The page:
Why Perseverance Always Wins the Race: A Lesson for Screenwriters
It’s a marathon, not a sprint.
That is only one way to describe what it takes to break through as a screenwriter. Whether it’s getting representation, getting your material optioned, selling a script and/or that script being made into a film or TV show, etc., etc., etc.
“But isn’t it all about who you know?” Well, the same can be said for any industry – knowing someone, or the right people, can always help – but it’s not a sure-fire way of having a career or breaking in, period. Yes, this is an industry where knowing the right people can help, but it’s also an industry where you have to work hard and climb up the ladder to get to the point where people come to know who you are.
Don’t just bank on knowing someone. Don’t place your chips on hope or luck. Don’t even think it’s about talent. Put your money and stock into perseverance. There are a lot of talented people, but what separates the adults from the babies is that pure, raw, unremitting perseverance.
Each individual is different, but in most cases, you are going to spend years at this. You have to be RAW (Ready And Willing), like Big Daddy Kane explained on his debut album.
Here’s the good news: perseverance pays off. Period. That could mean a few years, several years, or over 10 years. Like Dres from Black Sheep said: “The choice is yours”. Make sure you’re willing to go the distance. If you choose, the responsibility is 100% on you. The great Jack Canfield has spoken at length about responsibility and making no excuses or blaming others.
If you decide to make a go at it as a screenwriter, or you’re currently pursuing this crazy rollercoaster of the film biz, be prepared to stick it out for a very, very, very, long time.
Yes, we’ve all heard the stories of Diablo Cody, Callie Khouri, Tarantino and others who broke through after their very first script (and won awards and became overnight sensations from it). That doesn’t mean that they haven’t busted their asses while in the business, it doesn’t mean they don’t face rejection. They’ve had to persevere in a different fashion – persevering and surviving in this business.
I’ve always said there are two sets of dues to pay: one where you’re trying to break in, and another where you’re trying to maintain a living. Aside from the 1% that broke in without trying much or spending little time at it, the rest of the 99% in the business will probably tell you they spent years at this before something happened.
Perseverance is an umbrella that encompasses hard work, talent, sacrifice, determination, connections/relationships, and in some cases, good-old timing. However, I can’t stress enough that it may take years for something to come to fruition, such as being in the right place at the right time. It’s ironic, isn’t it? The right timing may take years. It certainly took me years.
I’m at the 20-year mark right now. Things didn’t start happening for me until about the 12th year of actively pursuing this. That’s 12 years of facing rejection until finally, something happened. That one thing was the springboard to other things happening, but it’s an ongoing journey and struggle that, in its 20th year, has taken a mental toll… but there’s nothing else I want to do.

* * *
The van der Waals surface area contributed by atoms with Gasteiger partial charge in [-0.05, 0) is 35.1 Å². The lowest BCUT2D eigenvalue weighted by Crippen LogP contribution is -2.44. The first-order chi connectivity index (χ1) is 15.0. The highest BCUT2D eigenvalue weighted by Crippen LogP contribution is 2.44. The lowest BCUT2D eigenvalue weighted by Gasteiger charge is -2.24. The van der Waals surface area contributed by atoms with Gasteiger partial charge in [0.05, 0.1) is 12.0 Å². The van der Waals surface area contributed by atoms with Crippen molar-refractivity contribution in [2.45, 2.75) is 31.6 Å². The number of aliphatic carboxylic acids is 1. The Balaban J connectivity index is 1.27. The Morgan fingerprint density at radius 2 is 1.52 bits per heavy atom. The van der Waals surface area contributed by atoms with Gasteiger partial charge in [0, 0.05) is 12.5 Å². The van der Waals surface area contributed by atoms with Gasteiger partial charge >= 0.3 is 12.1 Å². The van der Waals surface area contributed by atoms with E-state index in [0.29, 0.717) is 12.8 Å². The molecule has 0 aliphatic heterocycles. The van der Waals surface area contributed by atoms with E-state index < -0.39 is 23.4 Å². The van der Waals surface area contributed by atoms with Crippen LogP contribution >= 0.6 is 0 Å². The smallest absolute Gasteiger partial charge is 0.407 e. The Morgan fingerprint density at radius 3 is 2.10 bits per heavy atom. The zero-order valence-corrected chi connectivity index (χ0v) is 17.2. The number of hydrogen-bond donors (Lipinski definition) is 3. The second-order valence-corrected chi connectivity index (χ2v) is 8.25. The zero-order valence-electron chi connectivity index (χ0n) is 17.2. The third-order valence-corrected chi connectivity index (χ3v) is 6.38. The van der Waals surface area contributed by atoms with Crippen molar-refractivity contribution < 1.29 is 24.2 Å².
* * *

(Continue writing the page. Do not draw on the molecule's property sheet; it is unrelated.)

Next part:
It’s up to you to make your own luck, to establish your own network of connections, to create opportunities for yourself. This won’t happen overnight. You have to be active, and in some cases, quite aggressive and relentless.
I’ve heard the concern from many young and aspiring screenwriters: “I don’t know anybody, what am I supposed to do?” Here’s a tissue, blow hard with your eyes open. My honest, blunt, real answer: spend years writing, spend years sending your material out, spend years making mistakes, spend years facing rejection – and in that time you can build up your network of not only connections, but hopefully solid relationships.
There’s so much uncertainty when it comes to this, which is partly why it’s so mentally taxing and frustrating – but this is why perseverance is the name of the game. “Nobody knows anything”, and there is no set timeline on when and how it will happen for you. All you can do is persevere and never quit when the going gets tougher than leather, as RUN-DMC once rightfully chanted.
This is a universal message. It can apply to screenwriters, filmmakers, actors, musicians, artists, photographers – anyone involved in the arts who is at the mercy of subjectivity and peoples’ opinions and interpretation of your work.
Whether it’s your dream or goal or obsessive, burning desire – and you take action on it – the only failure is quitting. That’s it. Hands down. The only way to win is to persevere. And hey, when breaking in, you may not have to persevere. It is possible for things to just… happen for you. However, being ready for, and accepting, and putting perseverance into practice will only make you stronger in the long run, and for this business, you need that strength. Believe me.
Shane Weisfeld is a screenwriter based in Toronto. His first produced credit as a writer was the 2014 crime-thriller film Freezer starring Dylan McDermott and Peter Facinelli. He has a number of feature and TV projects in the works.